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PSYB20 TEXTBOOK NOTES.docx

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Department
Psychology
Course
PSYB32H3
Professor
Mark Schmuckler
Semester
Fall

Description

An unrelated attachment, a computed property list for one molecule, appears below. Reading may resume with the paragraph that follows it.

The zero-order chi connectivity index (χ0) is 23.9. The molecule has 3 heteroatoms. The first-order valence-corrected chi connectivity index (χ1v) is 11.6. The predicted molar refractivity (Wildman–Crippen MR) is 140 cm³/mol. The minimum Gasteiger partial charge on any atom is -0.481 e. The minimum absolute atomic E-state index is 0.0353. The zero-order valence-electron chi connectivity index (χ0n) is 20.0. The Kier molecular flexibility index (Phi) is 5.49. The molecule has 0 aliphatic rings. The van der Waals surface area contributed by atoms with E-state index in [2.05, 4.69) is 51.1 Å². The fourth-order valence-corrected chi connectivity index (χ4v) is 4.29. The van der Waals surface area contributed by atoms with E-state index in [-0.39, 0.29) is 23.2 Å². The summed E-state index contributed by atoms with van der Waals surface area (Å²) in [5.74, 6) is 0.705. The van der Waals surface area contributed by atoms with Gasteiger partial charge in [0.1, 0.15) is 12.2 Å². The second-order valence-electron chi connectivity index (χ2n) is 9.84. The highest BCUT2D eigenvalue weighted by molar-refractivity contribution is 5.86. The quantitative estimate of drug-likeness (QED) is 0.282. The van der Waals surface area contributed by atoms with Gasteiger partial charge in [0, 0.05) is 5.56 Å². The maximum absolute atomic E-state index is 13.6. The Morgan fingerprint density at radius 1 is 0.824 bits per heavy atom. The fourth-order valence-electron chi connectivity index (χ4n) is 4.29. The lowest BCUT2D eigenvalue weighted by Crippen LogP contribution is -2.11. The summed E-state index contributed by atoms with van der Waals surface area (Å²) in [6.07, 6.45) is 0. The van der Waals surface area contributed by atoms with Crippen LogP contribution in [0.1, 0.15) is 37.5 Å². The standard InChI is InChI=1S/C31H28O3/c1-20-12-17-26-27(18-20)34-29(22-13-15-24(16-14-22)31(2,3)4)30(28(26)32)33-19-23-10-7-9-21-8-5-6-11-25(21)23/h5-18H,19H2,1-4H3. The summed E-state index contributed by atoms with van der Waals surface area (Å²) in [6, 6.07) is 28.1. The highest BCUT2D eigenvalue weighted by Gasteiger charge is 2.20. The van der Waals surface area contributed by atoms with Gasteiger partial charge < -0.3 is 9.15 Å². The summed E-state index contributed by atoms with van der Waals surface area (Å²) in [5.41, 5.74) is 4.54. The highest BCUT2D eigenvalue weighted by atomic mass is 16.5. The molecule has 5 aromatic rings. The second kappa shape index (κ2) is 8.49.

PSYB20 TEXTBOOK NOTES Chapter 1  Child development: identifies and describes changes in the child’s cognitive, emotional, motor and social capacities and behaviours from the moment of conception through the period of adolescence  Maturation: genetically determined process of growth that unfolds naturally over a period of time. Arnold Gesell believed in this  John B. Watson placed his emphasis strictly on the environment. Assumed that biological factors placed no restriction on the ways that the environment can shape the course of a child’s development  Some psychologists view development as a continuous process whereby each new event builds on earlier experience. There is a smooth and gradual accumulation of abilities  Some view it as a discontinuous development. It is seen as a series of discrete steps or stages in which behaviours get reorganized into a qualitatively new set of behaviours  Interactionist viewpoint: stressing the dual role of individual and contextual factors  Sleeper effect: cope with the problems with initially, but exhibit problems later on in life  Theories have two functions: they help organize and integrate existing info into coherent and interesting accounts of how children develop. They also generate testable hypotheses or predictions about children`s behaviour  Good theory allows one to make sense of a greater number of observations, based on the fewest number of premises and can be then used to formulate settings for the collection of new observations  Freud was interested in emotions and personalities, piaget was interested in thinking. Both had structural-organismic perspectives. They both believed that the child when through discontinuous stages over the course of development  Psychodynamic theory: emphasizes how the experiences of early childhood shape the development of adult personality  TABLE 1.1  The way in which the child negotiates the oral, anal and phallic stages has a profound impact on emotional development and the adult personality. Eg. Those that had an unsatisfied need for oral stimulation may be more likely to smoke  In Erik Erikson’s psychosocial theory characterizes by the personal and social tasks that the individual must accomplish as well as the risks the individual confronts if she fails to process through the stages successfully  Piagetian theory: principle of organization reflects the view that human intellectual development is a biologically organized process. Used the principle of adaptation to describe the process by which intellectual change occurs as the human mind becomes increasingly adapted to the world  Behaviourism emphasizes the role of experience, and it’s a gradual, continuous view  Cognitive social learning theory: children learn through observing and imitating others  Four processes govern how well a child will learn by observing another person  Child must attend to a model’s behaviour  The child must retain the observed behaviours in memory  The child must have the capacity, physically and intellectually to reproduce the observed behaviours  The child must be motivated or have a reason to reproduce the behaviour  Information-processing approaches focus on the flow of info through the cognitive system, beginning with an input/stimulus and ending with an output/response  Dynamic systems theory: individuals develop and function within systems, it studies the relationships among individuals and systems and the processes by which these relationships operate  The word dynamic underscores the constant interaction and mutual influence of the elements in the system  LOOK AT TABLE 1.2; pg 14  Sociocultural theory: development is seen as evolving out of children’s interactions with more skilled others in their social environment. Eg. A tutor teachers helps the child to read, write, add and subtract. Etc.  Ecological theory: stresses the importance of understanding not only the relationships between the organism and various environmental systems but also the relations among such systems themselves  Microsystem: the context in which child live and interact with the people and institutions closest to them. Eg. Parents, peers and school  Mesosystem: interrelations that occur among the components of the microsystem with which the child interacts  Exosystem: collection of settings that impinge on a child’s development but in which the child doesn’t play a direct role. Eg. Parents work may affect the child’s life if it requires the parent to travel or work late in the night  Macrosystem: system that surrounds the above systems and represents the values, ideologies and laws of the society or culture  Chronosystem: time-based dimension that can alter the operation of all other levels, from micro to macrosystem  Lifespan perspective: incorporates historical factors that may influence psychological development  Ethological theory: behaviour must be viewed and understood as occurring in a particular context and as having adaptive or survival value. Basic method of study is the observation of children in their natural surroundings, and their goals are to develop detailed descriptions and classifications of behaviour. Eg. Child cried to catches parent’s attention when it is hungry  Evolutionary psychology have a major impact on the study of cognition and cognitive development  Look at table 1.3  Converging operations: variety of research techniques are used to investigate or converge upon a particular experimental or research result  Correlational studies describe patterns and paths as they naturally occur  Ecological validity: the degree to which a research study accurately represents events and process that occur in the natural world  Observer bias: tendency of researchers to be influenced in their judgments by their knowledge of the hypotheses guiding the research  TABLE 1.4  One advantage of longitudinal study is it allows one to study “intergenerational continuity and the transfer of psychosocial risk”  Sequential method: combines features of both cross-sectional and longitudinal studies. Start off like a cross-sectional and collect children with different ages  TABLE 1.5 Chapter2  The ovum is the largest human cell and it about 90 000 times as heavy as the sperm that penetrates it  Autosomes: the 22 paired non-sex chromosomes  Each nucleotide contains a nitrogen base, simple sugar and phosphate group  Principle of segregation: each inherited trait comes from one’s parent as a separate unit  Principle of independent assortment: inheritance of various traits occurs independently of one another  At any given gene’s position on two homologous chromosomes, there can be more than one form of that gene. The alternative form of genes is called alleles, with one allele coming from the organism’s mother and the other from the father  Co-dominance: Two traits will combine but not blend  X-linked diseases; the recessive genes in females are expressed much less frequently because females have two X-chromosomes , have a chance of inheriting a dominant and counteracting allele on the other X chromosome  Eg. Hemophilia, a disorder in which the blood fails to clot. X-linked recessive characteristics  120 males are conceived for every 100 females and 106 males are born for every 100 females  Modifier genes: exert their influence indirectly, by affecting the expression of still other genes. Eg. Cataract; a condition in which the lens of the eyes becomes clouded, obscuring vision  TABLE 2.2  Harmful alleles survive in the heterozygous state- the person inherits both the normal and recessive allele  PKU: disease caused by a recessive allele that fails to produce an enzyme necessary to metabolize the protein phenylalanine (in milk); if untreated immediately at birth, it damaged the nervous system and causes mental retardation. Two heterozygous parents have a 1-in-4 chance of producing an infant who is homozygous for PKU  An allele on chromosome 11 is the cause of sickle cell anemia  Down syndrome births are higher for men over 40 especially if the mother  Turner syndrome: found in females, in which secondary sex characteristics develop only if female hormones are administered and in which abnormal formation of internal reproductive organs leads to permanent sterility. They remain short, stubby fingers, webbed necks and unusually shaped mouth and ears. Remain sterile for their whole lives  Klinefelter’s syndrome: male inherits an extra X sex chromosome, resulting in the XXY pattern, and has many feminine physical characteristics as well as language deficits and sometimes mental retardation  Fragile X syndrome: more common in males, X chromosome is narrowed in some areas, causing it to be fragile and leading to a variety of physical, psychological and social problems. IQ is between 30-55  Amniocentesis: technique for sampling and assessing fetal cells for indications of abnormalities in the developing fetus; performed by inserting a needle through the abdominal wall and into the amniotic sac and withdrawing a small amount of amniotic fluid  Chorionic villi sampling: cells withdrawn from the chorionic villi, which are projections from the chorion that surrounds the amniotic sac; cells are withdrawn either through a tube inserted through the abdominal wall  The villi are not part of the embryo itself, the chromosomes and genes in them are identical to the embryo’s because they all arise from the same fertilized egg  Gene for cystic fibrosis has been located on the midsection of chromosome 7, and gene for alzheimer’s is found on the long arm of chromosome 21. Huntington’s is found on chromosome 4  Alphafetoprotein assay: blood test performed prenatally to detect such problems as down syndrome, the presence of multiple embryos and defects of the CNS  Range of reaction: notion that the human’s genetic makeup establishes a range of possible developmental outcomes, within which environmental forces largely determine how the person actually develops  Canalization: genetic restriction of a phenotype to a small number of developmental outcomes, permitting environmental influences to play only a small role in these outcomes  Passive genetic-environmental interaction: interactive environment created by parents with particular genetic predispositions who encourage the expression of these tendencies in their children  Evocative genetic-environmental interaction: expression of the gene’s influence on the environment through an individual’s inherited tendencies to evoke certain environmental responses. Eg. Babies smile and therefore elicit a smile from adults too  Active genetic-environmental interaction: interaction in which people’s genes encourage them to seek out experience compatible with their inherited tendencies  Niche picking: seeking out or creating environments that are compatible with one’s own predispositions. Eg. Extroverted will actively seek company  Unlike biologists, behaviour geneticists can conduct their research without ever directly measuring chromosomes, DNA or genes  Heritability factors: stat estimate of the contribution made by hereditary to a particular trait or ability  Table 2.4  Temperament: individual’s typical mode of response to the environment, including such things as activity level, emotional intensity, and attention span; used to describe infants’ and children’s behaviours  The slow to warm up babies tends to respond negatively to new stimuli at first but adapts slowly to new objects or novel experiences after repeated contact with them  Table 2.6  Goodness of fit: measure of the degree to which a child’s temperament is matched by her environment. The more effectively parents accept and adapt to the child’s unique temperament, the better this “fit”  Prenatal environment and environmental factors at birth may make larger contributions than heredity to infant temperament  Plomin states that inheritance apparently contributes more to emotionality, activity level and sociability Chapter 3  Zygote period is approximately the first two weeks of life  Figure 3.1  Amniotic sac: membrane containing a watery fluid that encloses the developing organism, protecting it from physical shocks and temperature changes  Placenta: fleshy, disk-like structure formed by cells from the lining of the uterus and from the zygote, and that together with the umbilical cord, serves to protect and sustain the life of the organism  Umbilical cord: tube that contains blood vessels that carry blood back and forth between the growing organism and its mother by the way of the placenta; it carries oxygen and nutrients to the growing infant and removes carbon dioxide and waste products  Ectoderm: the hair, nails, and parts of the teeth, the outer layer of the skin and skin glands, and the sensory cells and the NS develop  Mesoderm forms into the muscles, skeleton, circulatory and excretory systems, and inner skin layer  Endoderm forms the gastrointestinal tract, trachea, bronchia, Eustachian tubes, glands and vital organs  If something prevents the neural folds from closing completely, the child will have spina bifida, a disorder in which the spinal cord and membranes that protect it may protrude from the spinal column  Cephalocaudal: the pattern of human physical growth in which development begins in the area of the brain and proceeds downward, to the trunk and legs  Proximal-distal: pattern of human physical growth wherein development starts in central area like internal organs, and proceed to more distant areas like arms and legs  At the end of the third month, fetus has all of its body parts, including any external genitals  Lanugo: fine, soft hair that covers the fetus’ body from about the fifth month of gestation onwards, may be shed before or after birth  Respiratory distress syndrome: condition of the newborn marked by the laboured breathing and bluish discolouration of the skin or mucous membrane, which often lead to death  Age of viability: age 22-26 weeks, by which point the fetus’ physical systems are well enough advanced that it has a chance at survival if born prematurely  Teratogen exerts its effects largely during critical periods. Most vulnerable to teratogens at the embryonic stage. For the heart its specifically between 20-40s of life  Each teratogen exerts certain specific effects. Different toxins affect different developmental processes  Either maternal or fetal genotypes may counteract a teratogen’s affects. Not all infants are vulnerable to the toxin. Those who develop defects do so because of their own genetic vulnerability to that teratogen  The effects of one teratogen may intensify the effects of another  Different teratogens may produce the same defect. Eg. Deafness may result if the mother contracts rubella or if she ingests quinine or streptomycin  The longer a fetus is exposed to a particular teratogen and the greater the intensity of the teratogen’s effects, the more likely its that the fetus will be seriously harmed  Figure 3.2  Women that drank three or more coffee a day were at higher risk for miscarriage or low birthweight infants  Smoking and drinking is associated with disturbances in placental functioning and with changes in maternal physiological that lead oxygen deprivation and this to changes in the fetus’ brain  Sudden infant death syndrome: infants under the age of 6 months stop breathing and die without any apparent cause  Passive smoking can cause delays in intellectual and behavioural development  Fetal alcohol syndrome: infants of alcoholic mothers and characterized by stunted growth, a number of physical and physiological abnormalities and often mental retardation  Fetal alcohol spectrum disorder: used to describe the range of effects associated with prenatal exposure to alcohol  Damage from alcohol appears to be greatest in the last trimester  Koren explains that the IQ of cocain-addicted infants and normal children is the same, the only difference is the test scores on language tests. This may be due to low SES, low maternal education, and other forms of maternal addiction  Diethylstilbestrol: synthetic hormone once prescribes to pregnant women to prevent miscarriages but discontinued when cancer and pre-cancerous conditions were detected in the children of such women  Thalidomide: drug once prescribes to relieve morning sickness but discontinued when found to cause serious malformations of the fetus like deformation of eyes, nose and ears, cleft palate, facial palsy, dislocations of hip joint and malformations of the heart. Current controversy surrounds possible use in treating symptoms of disease of aids, cancer and leprosy  Phocomelia: limbs are missing and the feet and hands are attached directly to the torso in such a way that, too many they look like flippers  Tetracylines may depress infant skeletal growth  Anti-convulsant drugs may result in the development of cleft lip and palate as well as heart/skeletal defects  If a woman has a child while she is under the age of 15 or over 35 they are more likely to experience more problems during pregnancy and complications during delivery than other women  Toxemia: condition that results from the spread of bacterial products in the bloodstream  Table 3.1  If a pregnant women contracts mumps during her first trimester, her infant is more likely to suffer some kind of malformations than if the disease is contracted later in the pregnancy  If rubella is contracted during the first month of pregnancy, her fetus risks cardiac disorders, cataract formation, deafness, and mental retardation, but if she contracts the illness in her third month, the likelihood that her infant will suffer disability declines substantially  Rh factor incompatibility: condition in which an infant’s Rh positive blood opposes its mother’s Rh negative blood, and threatens fetuses in second and third trimesters and later births when the mother’s body has had time to produce antibodies that will attack fetal blood cells  Toxoplasmosis: parasitic disease acquired by eating undercooked meat or by making contact with feces in handling cat litter can affect the infant. It is transmitted through the placenta. Can cause eye and brain damage  Ectopic pregnancy: zygote implants in the woman’s fallopian tube instead of in her uterus, and to save the mother’s life, the pregnancy must be terminated  Woman has 25% chance of transmitting the AIDS virus to her child. Drinking the mother’s milk even after birth can give aids  Children with aids may experience a small head, a square forehead, widely spaced and slanted eyes  First stage of labour begins as the mother experience regular uterine contactions that are spaced at 10-15 min intervals, these eventually become more intense. This last about 8-14 hours for first born child and half that for the rest of the children  Second stage is less than an hour, infant descends through the birth canal and is delivered through the vaginal opening  Third stage of birth only takes a few mins, as the uterus expels the placenta  The hormonal changes are high progesterone during pregnancy, followed by a decline in progesterone and a rise in other hormones like estrogen and prolactin  Couvades syndrome: when experience pregnancy symptoms like weight gain, nausea, fatigue and emotional changes  More males are born with physical anomalies than females  Apgar scoring system: tested at 1 min and 5 min after birth, includes HR, respiratory effort, muscle tone, reflex irritability and colour and is given a score of 0,1 or 2. 7-10 is a good condition baby, under 5= developmental difficulties, 4=life-threatening condition  Premature baby are normally 5 pounds or less  Small for date: premature baby that might be born close to its due date but who weighs significantly less than would be appropriate to its gestational age  Table 3.2  Adverse perinatal complications often lessen in intensity or disappear with age Chapter 4  Reflex: involuntary response to external stimulation  Reflexes that are weak, absent, unusually strong, or fail to disappear when expected can be a sign of neurological problems  Table 4.1  Infant state: recurring pattern of arousal in the newborn, ranging from alert, vigorous, wakeful activity to quiet, regular sleep  Fetal activity and premature infants tell us that arousal patterns begin to form before birth  Newborn sleeps about 70% of the time in a series of long and short naps during the day and night  By 4 weeks, periods of sleep tend to be fewer but longer, and by the time they are 8 weeks they sleep more during the night and less during the day  Table 4.2  As a baby REM sleep is for about 50%, by the time of adulthood its 20%  Autostimulation theory: during REM sleep that infants brain stimulates itself and that this, in turn, stimulates early development of the CNS  Infants cry in 3 patterns: basic (linked to hunger, starts arrhythmically at low sequence, becomes louder and more rhythmic), angry (crying segments are longer with little rest in between), pain (sudden onset, loud of the beginning, long cry followed by short, gasping inhalations)  When the mother responds to the cry promptly, the frequency and duration of crying may actually decrease, as the baby develops the expectation that the mother can be counted on to help  Colic: prolonged period of unexplained crying in an infant  Brazelton Neonatal assessment scale: measure an infant’s sensory and perceptual capabilities, motor development, range of states, and ability to regulate these states. Scale also indicates whether the brain and the CNS are properly regulating autonomic responsivity  The crying curve indicates that a baby’s cry gradually increases over the first two months of life and then subsequently decreasing until the fourth month  Violation of expectation method: an object is suspended or floating in air, if seeing this info, the baby responds by altering behaviour, it suggests that the baby knows something about how objects normally work and that this expectation of the normal course of events has been violated  Visual preference method: studying infant’s abilities to distinguish one stimulus from another by measuring the length of time they spend attending to different stimuli  Visual acuity: sharpness of vision the clarity with which fine details can be discerned  By age 3-4 mo, infants can clearly distinguish among most colours can group colours in to basic categories, red, blues and greens  By 4 mo, infant colour vision is similar to that of adults  Both learning and experience are required to see patterns in an adult manner  By the age of 2 mo, babies visually trace both the edges of a pattern and the internal areas  By 3mo, babies are also almost as good as adults at picking unified patterns out of generalized movement  Newborns as young as 30 mins, show a preference for face-like images as opposed to non face- like images  The great number of high-contrast areas seen in the upper portion of the face pattern is preferred by newborns  Eyes of a newborn move in the same direction only for about half the time  Ability to perceive depth improves with age, as eye coordination develops and moer cues to depth and distance become available to the infant  Stereoscopic vision: sense of a third spatial dimension produced by the brain’s fusion of the separate images contributed by both eyes, each of which reflects the stimulus from a slightly different angle  By 3-5mo, babies can coordinate their two eyes and so can begin to see depth as adults do, using stereoscopic vision  Babies that are born crossed eyed, usually don’t develop normal stereoscopic vision, unless the eyes are surgically corrected before the age of 2  Size constancy: tendency to perceive an object as constant in size regardless of changes in its distance from the viewer and in the image it casts on the retina of the eyes  Shape constancy: ability to perceive an object’s shape as remaining constant despite changes in its orientation and the angle from which one views it  Understanding of perceptual continuity emerges over the first six months of life  Female babies show stronger behavioural reactions to pain than males do  Intermodal perception: use of sensory info from more than one modality to identify a stimulus; also, the apprehension of a stimulus already identified by one modality by means of another  Touch to vision is easier as opposed to vision to touch  9 mo can carry out imitations both immediately and after and interval of 24 hrs, with no opportunity to practise the behaviours in between  14 mo infants can delay imitation over a period of one week, and from thereon they can generalize it to new settings  Infants will more likely imitate an adult who is modelling gestures, compared with two objects simulating these gestures  With a short time period, infants prefer a new stimulus, and after a longer interval, they actually prefer a familiar one Chapter 5  Neuron proliferation: neurons multiply a very rapid pace during the embryonic phase  Glial cells: surround and protect neurons, also grow, regulate nutrients and repair neural tissue. Are apart of myelin sheaths  Neural migration: all parts of the brain are served by a sufficient number of neurons. If insufficient, can result in disorders  Neuronal death: when new synapses form, surrounding neurons die to provide more space for crucial loci of info transmission  Synaptic pruning: brain disposes of axons and dendrites if that particular neuron is not often stimulated  Right hemisphere processes visual-spatial info, non-speech like music, and perception of faces, and emotion  Left hemisphere is related to emotion associated with approach to external environment like joy, interest, anger. Right H. is activated in emotional expressions that cause person to turn away or withdraw from environment like distress, disgust and fear  Two experiences that influence brain development:  Experiences such as touch, patterned visual input, sounds of language, affectionate expressions from caregivers and nutrition. Trigger synaptic development and pruning are critical for normal brain development  Unique to individuals, experiences encountered in particular families, communities and cultures  Three phases of locomotion: up until age of 2mo, when child is held upright they will move legs copying the walking, then this disappears then reappears with stepping movements. By 1 yr child start to walk  Thelen’s dynamic systems theory: walking skills are determined by the interplay of a variety of emotional, perceptual, attentional, motivational, postural and anatomical factors  Perception-action coupling: motor or action systems are functionally interrelated to sensory or perceptual systems such that changes in one aspect influence the development of the other aspect  Growth can be guided by cephalocaudal (from head downwards) or proximal-distal (centre outwards)  Child reached for objects 2 weeks earlier with their feet than with their hands, demonstrating more complex motor skills with parts of the body further away from the head than body parts closer to the head  Babies grow faster in their first half year of life than ever again, double their weight in 3 months, and triple by the end of first year  Babies start off as top-heavy light-bulb shaped bodies and become cylindrical, and centre of mass moves from the sternum to below the belly bottom  daily observations reveal that growth is episodic rather than continuous  benefits for breast-feeding is protection against disease, better development of the CNS, and reduces changes of sudden infant death syndrome  catch-up growth : tendency for humans to regain a normal course of physical growth after injury or deprivation  secular trend: shift in the normative pattern of a characteristic, such as height or weight that occurs over a historical time period  obesity: weight is 30% or more in excess of the average weight for his or her height and frame  if you are more educated and higher SES, less likely to be obese  spermarche: first ejaculation of semen-containing ejaculate  menarche: beginning of menstrual cycle  when child-parent emotional relationship is distant, child sexually matured faster Chapter 7  language: communication system in which words and symbols combined, regulate ways to produce infinite number of messages  communicative competence: ability to convey thoughts, feelings, and intentions in organized pattern that regulate human interaction  receptive language: understanding the speech of others  language is divided into phonology, semantics, grammar and pragmatics  phonology: system of sounds that particular language uses  phoneme: basic unit of language, affect meaning of the word  semantic: study of word meanings and word combination  grammar: structure of language’s smallest unit of means  morpheme: language’s smallest unit of meaning such as prefix, suffix or root word  syntax: describes how words are to be combined into phrases, and sentences  pragmatics: set of rules that specifies appropriate language for social context  language-acquisition device: Chomsky proposed mental structure in that human nervous system that incorporates an innate concept of language. Proof is that all languages have common principles  English language showed sharpest decline in language skills with increasing age  Language-acquistion support system: collection of strategies and tactics that environmental influences. Child’s parents or primary caregiver provide the language learning child  This can be done by playing peek-a-boo  Expansion: speak to child in which they imitate and expand or add to the child’s statement. Eg. Give mama to give it to mama  Recast: speak to child in which they render a child’s incomplete sentence in a more complex grammatical form. Eg. Kitty eat to what is the kitty eating?  6mo baby responds with smiles, gestures, movements and sounds  Proto-declaractive: gesture that an infant uses to call attention to an object  Proto-imperative: gesture that either an infant or a young child may use to get someone to do something he/she wants  Joint visual attention: ability to follow another person’s attentional focus or gaze of direction  Categorical speech perception: tendency to perceive as the same a range of sounds belonging to the same p